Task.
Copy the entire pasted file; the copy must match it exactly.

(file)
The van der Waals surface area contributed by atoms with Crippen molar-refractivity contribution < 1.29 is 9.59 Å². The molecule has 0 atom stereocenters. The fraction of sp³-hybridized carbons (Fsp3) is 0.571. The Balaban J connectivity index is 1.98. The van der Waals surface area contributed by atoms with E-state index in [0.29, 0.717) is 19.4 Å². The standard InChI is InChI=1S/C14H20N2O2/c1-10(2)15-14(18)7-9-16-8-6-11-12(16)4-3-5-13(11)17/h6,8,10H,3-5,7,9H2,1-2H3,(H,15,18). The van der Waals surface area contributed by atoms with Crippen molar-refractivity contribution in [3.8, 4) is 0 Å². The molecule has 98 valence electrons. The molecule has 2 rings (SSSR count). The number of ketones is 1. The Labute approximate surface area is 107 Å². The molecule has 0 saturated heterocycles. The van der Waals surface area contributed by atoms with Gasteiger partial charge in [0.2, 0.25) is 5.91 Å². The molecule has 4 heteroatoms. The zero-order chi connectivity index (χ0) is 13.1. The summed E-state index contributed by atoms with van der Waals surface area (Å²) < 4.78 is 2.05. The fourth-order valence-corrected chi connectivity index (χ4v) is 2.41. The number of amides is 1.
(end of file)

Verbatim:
The van der Waals surface area contributed by atoms with Crippen molar-refractivity contribution < 1.29 is 9.59 Å². The molecule has 0 atom stereocenters. The fraction of sp³-hybridized carbons (Fsp3) is 0.571. The Balaban J connectivity index is 1.98. The van der Waals surface area contributed by atoms with E-state index in [0.29, 0.717) is 19.4 Å². The standard InChI is InChI=1S/C14H20N2O2/c1-10(2)15-14(18)7-9-16-8-6-11-12(16)4-3-5-13(11)17/h6,8,10H,3-5,7,9H2,1-2H3,(H,15,18). The van der Waals surface area contributed by atoms with Crippen molar-refractivity contribution in [3.8, 4) is 0 Å². The molecule has 98 valence electrons. The molecule has 2 rings (SSSR count). The number of ketones is 1. The Labute approximate surface area is 107 Å². The molecule has 0 saturated heterocycles. The van der Waals surface area contributed by atoms with Gasteiger partial charge in [0.2, 0.25) is 5.91 Å². The molecule has 4 heteroatoms. The zero-order chi connectivity index (χ0) is 13.1. The summed E-state index contributed by atoms with van der Waals surface area (Å²) < 4.78 is 2.05. The fourth-order valence-corrected chi connectivity index (χ4v) is 2.41. The number of amides is 1.